Number two, we have to deal with the education of the most diverse and the largest group of schoolchildren in our history. Eric told you that he was at the education summit that the Governors had, the second one over the last 4 years. It was the 10th anniversary of the first education summit we had at the University of Virginia when I represented the Democratic Governors and President Bush was in office, and we set goals.

And then we argued that there ought to be standards to achieve those goals, and now, when I became President, only 16 States, led by Governor Romer, who was the leader of the Governors on education, had really enforceable standards; now, 50 do—in 4 years. That's good. Only 11 States had real accountability for schools and teachers and students. Now we still only have 16. So the next big thing we've got to do is get more charter schools out there, more options, and then assist them where you end social promotion, but give kids the support they need. And you have to turn around failing schools or shut them down, but there are options like charter schools if the schools aren't working. That's the next big frontier there, but that's very important.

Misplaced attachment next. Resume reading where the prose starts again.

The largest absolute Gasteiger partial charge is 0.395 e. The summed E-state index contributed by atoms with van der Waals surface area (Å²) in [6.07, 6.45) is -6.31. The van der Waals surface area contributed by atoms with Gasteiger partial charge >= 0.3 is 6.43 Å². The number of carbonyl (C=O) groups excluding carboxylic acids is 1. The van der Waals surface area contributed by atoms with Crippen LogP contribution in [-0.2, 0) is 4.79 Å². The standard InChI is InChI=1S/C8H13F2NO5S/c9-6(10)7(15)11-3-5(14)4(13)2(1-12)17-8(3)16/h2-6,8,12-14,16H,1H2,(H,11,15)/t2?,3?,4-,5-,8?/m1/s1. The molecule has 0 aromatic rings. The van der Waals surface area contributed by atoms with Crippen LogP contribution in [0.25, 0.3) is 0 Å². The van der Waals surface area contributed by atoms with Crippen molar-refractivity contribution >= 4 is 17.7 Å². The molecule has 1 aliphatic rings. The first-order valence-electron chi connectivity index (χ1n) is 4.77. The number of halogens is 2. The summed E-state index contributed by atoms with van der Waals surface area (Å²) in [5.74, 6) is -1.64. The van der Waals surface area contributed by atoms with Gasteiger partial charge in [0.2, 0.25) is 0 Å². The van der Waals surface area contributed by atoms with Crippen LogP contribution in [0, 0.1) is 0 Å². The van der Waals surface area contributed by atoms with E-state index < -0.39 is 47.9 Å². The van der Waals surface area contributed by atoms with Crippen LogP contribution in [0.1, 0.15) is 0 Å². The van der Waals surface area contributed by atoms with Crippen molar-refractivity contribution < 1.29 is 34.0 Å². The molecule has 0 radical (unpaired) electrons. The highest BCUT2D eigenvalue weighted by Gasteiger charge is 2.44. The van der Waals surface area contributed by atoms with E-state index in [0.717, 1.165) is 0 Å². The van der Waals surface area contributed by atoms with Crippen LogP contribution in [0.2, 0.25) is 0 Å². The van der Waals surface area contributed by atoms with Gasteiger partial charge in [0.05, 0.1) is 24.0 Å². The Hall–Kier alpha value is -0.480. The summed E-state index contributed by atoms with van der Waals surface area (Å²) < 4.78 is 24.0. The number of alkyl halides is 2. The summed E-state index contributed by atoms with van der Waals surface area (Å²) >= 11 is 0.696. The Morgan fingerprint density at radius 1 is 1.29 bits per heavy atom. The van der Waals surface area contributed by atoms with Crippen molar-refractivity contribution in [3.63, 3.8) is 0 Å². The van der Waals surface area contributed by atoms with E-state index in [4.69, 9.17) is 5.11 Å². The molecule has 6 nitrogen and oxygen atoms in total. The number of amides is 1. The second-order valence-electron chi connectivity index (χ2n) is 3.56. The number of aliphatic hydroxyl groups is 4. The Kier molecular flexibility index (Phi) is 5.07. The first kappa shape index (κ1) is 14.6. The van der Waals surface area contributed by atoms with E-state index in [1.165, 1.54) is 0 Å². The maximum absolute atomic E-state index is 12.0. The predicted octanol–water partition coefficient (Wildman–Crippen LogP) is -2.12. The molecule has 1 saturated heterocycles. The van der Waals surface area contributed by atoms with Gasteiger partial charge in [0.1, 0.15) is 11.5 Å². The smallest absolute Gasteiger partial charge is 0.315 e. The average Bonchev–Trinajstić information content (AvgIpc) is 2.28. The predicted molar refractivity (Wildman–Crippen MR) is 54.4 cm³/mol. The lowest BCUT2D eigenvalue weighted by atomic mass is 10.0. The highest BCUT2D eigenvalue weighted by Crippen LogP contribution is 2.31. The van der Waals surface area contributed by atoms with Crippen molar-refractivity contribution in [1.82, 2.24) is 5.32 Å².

The third big challenge I think we face is the global environmental challenge. Many of you in this room work on technologies which demonstrate to you every day that modern developments have broken the link between economic growth and putting more greenhouse gases into the atmosphere. But a lot of people don't believe that.

A House subcommittee last year made us spend something like $400,000 trying to defend our position on global warming, which was not taxes, not regulation; it was markets and tax incentives to basically accelerate the development and the widespread use of available technologies that would grow the economy while improving the environment. And they think it's some dark conspiracy to take us back to the stone age economy. And we see this all over the world, and it will be a terrible problem for our children unless we do something about it.

There's a new book out by Paul Hawken and Amory and Hunter Lovins, and it's called "Natural Capitalism," that I commend to all of you. No one could read it and come away with any conclusion other than we could actually accelerate the growth of this economy if we got very serious about energy conservation and the development of alternative energy sources. We would accelerate, not slow down, the growth of the economy. So it's a huge issue, I think.